Using the Graduated Filter tool
Today we’re talking all things graduated filter. It’s one of the best tools to apply ‘selective adjustments’ to an image. It’s perfect for fixing mix lighting situation, or for working on one area of a specific image that needs to be color corrected.
Here’s some of our favourite reasons for using the graduated filter!
Oh, and just because we love teaching keyboard shortcuts, here’s another to add to your repertoire. Just press ‘M’ to get the keyboard shortcut for the graduated filter.
Let’s get to it!
1. Correcting White Balance
The most practical use for this tool is combating mixed lighting. If you have a scenario that mixes tungsten ambient lighting with then natural light streaming in from a window, sometimes when you go to correct the white balance normally the image will still look off. So instead of leaving the two types of lighting contrast, or worse, getting bizarre colors from editing white balance normally, you can use this tool!
Using the graduated filter tool will allow you to select and control the temperate of a selected area. For this example, we could use the graduated filter tool over the window to control the temperate of that specific area.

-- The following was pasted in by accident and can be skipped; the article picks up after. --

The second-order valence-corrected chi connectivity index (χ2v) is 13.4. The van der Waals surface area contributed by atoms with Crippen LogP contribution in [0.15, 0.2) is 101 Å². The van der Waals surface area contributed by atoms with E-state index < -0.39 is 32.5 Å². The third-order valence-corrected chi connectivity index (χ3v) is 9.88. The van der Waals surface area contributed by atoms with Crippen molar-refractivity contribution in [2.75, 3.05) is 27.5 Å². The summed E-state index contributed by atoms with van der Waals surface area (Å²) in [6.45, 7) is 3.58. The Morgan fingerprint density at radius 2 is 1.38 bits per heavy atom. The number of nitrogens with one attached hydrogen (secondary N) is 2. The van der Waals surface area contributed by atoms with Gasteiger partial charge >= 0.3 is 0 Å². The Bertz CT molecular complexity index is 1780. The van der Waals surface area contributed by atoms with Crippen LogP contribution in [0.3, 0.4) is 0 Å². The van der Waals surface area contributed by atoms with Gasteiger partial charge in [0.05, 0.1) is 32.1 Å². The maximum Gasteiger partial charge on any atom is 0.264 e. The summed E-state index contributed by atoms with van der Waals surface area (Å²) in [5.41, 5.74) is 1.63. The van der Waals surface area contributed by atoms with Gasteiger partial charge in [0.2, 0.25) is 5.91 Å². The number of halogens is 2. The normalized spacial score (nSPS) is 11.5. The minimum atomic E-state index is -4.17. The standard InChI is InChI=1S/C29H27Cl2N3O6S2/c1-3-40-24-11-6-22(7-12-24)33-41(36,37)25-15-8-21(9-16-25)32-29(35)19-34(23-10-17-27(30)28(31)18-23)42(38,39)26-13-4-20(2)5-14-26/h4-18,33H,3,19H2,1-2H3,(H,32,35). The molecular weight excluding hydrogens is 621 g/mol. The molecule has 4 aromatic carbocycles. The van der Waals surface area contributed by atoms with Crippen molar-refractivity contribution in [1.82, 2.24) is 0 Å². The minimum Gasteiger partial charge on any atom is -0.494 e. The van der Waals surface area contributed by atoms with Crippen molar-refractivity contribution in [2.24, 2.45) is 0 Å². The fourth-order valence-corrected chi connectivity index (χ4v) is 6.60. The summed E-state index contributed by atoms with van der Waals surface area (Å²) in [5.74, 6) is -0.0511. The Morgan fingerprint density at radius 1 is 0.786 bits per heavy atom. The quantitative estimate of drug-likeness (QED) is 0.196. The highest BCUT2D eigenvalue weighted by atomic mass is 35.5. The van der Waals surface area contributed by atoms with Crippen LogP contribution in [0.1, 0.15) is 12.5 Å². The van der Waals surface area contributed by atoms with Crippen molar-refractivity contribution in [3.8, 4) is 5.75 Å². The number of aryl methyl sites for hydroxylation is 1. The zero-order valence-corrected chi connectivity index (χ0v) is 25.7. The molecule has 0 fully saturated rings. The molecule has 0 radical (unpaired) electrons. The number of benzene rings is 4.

2. Correcting Uneven Light
As photographers, we know that we often expose for a specific element in our images for a specific mood or style we’re creating. We also know, that when we do that, we might sacrifice a different area of the image. Basically, we’ve under or overexposed an image.
The graduated filter tool is perfect for these situations. You can use it bring detail back into an overexposure sky, or increasing exposure in an underexposed area.
3. Creative Effects
This is our favourite use of the graduated filter. Because the filter applies gradually, you can use the tool to add subtle effects to your images. For example, if you have light coming through a certain area of a photo, you can add extra warmth or a little bit extra light.
You can actually even use the tool to fake tilt shift. All you have to do is reduce sharpness and clarity two two sides of the image, and you’ve got the appearance of a tilt shift.
It’s a great feature to play around with and try different things! Let us know your favourite ways to play around with the tool, too!